Green tree pytho in exhibit

Green Tree Python

Scientific Name
Morelia viridis
Geographic Range
New Guinea and northeastern Australia
Lizards, birds, and other arboreal vertebrates
Green tree python in exhibit Endangered Status Graph - Least Concern Endangered Status Graph - Least Concern

More Information

Green tree pythons are non-venomous snakes that can get to 5–6 feet in length. They appear in a variety of green shades with broken white or yellow stripes down their backs. This provides good camouflage in their native rainforests. These snakes have diamond-shaped heads and hooks at the ends of their tails.

They spend most of their time on tree branches with their head in the center of a coil. They use heat-sensing pits to help them catch prey. Females lay up to 30 eggs per clutch, often between August and December, on the ground. They hatch after about 50 days. Newborns move to trees for protection right after they come out of the egg.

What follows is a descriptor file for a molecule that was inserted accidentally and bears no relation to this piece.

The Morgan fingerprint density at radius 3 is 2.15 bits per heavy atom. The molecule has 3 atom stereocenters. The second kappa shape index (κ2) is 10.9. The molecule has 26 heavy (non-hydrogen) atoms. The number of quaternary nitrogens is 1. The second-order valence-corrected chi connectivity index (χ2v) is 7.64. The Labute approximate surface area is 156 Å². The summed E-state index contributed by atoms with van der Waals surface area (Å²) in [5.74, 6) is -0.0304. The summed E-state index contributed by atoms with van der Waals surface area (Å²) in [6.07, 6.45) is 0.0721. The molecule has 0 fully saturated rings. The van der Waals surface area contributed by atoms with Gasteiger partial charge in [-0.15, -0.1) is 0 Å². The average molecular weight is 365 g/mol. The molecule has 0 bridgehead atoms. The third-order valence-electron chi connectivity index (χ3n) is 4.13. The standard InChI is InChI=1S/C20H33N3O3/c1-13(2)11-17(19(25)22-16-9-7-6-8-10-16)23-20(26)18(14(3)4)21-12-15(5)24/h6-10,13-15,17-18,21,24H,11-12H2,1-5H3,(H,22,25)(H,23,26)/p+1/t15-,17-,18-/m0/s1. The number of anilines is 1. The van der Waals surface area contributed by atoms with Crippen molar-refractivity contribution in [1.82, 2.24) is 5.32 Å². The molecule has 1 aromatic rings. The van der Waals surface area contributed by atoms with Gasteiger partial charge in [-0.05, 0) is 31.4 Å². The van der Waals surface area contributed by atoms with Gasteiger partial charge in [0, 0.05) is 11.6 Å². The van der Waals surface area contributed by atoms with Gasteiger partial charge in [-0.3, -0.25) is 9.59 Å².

Did You Know?

  • Green tree pythons hunt by dangling their tail to lure prey in before striking.
  • Young green tree pythons are yellow or maroon when born. They get their green coloration after six to eight months.
  • These snakes have around 100 teeth.


Animal Care staff working with seal

Commitment to Care

Lincoln Park Zoo prioritizes individual well-being over everything else. Guided by scientific research, staff and volunteers work to provide the best welfare outcomes for each individual in the zoo’s care.

Learn More

Support Your Zoo

Two Chilean flamingos in exhibit

Animals Depend On People Too

When you ADOPT an animal, you support world-class animal care by helping to provide specially formulated diets, new habitat elements, and regular veterinary checkups.

Adopt an Animal

Asian small-clawed otter in exhibit

Wish List

The Wish List is full of one-of-a-kind items for the zoo’s animals, including nutritious snacks and enrichment items to keep them active and healthy.

Browse the Wish List

African penguin eating a fish

Take Action With Us

Wildlife face many daunting challenges—some global, like planet-wide climate change, and some that affect individuals, like an animal ingesting plastic—but now is not the time to despair. None of these problems are too big for us to come together and solve.

Take Action

Empty Playlist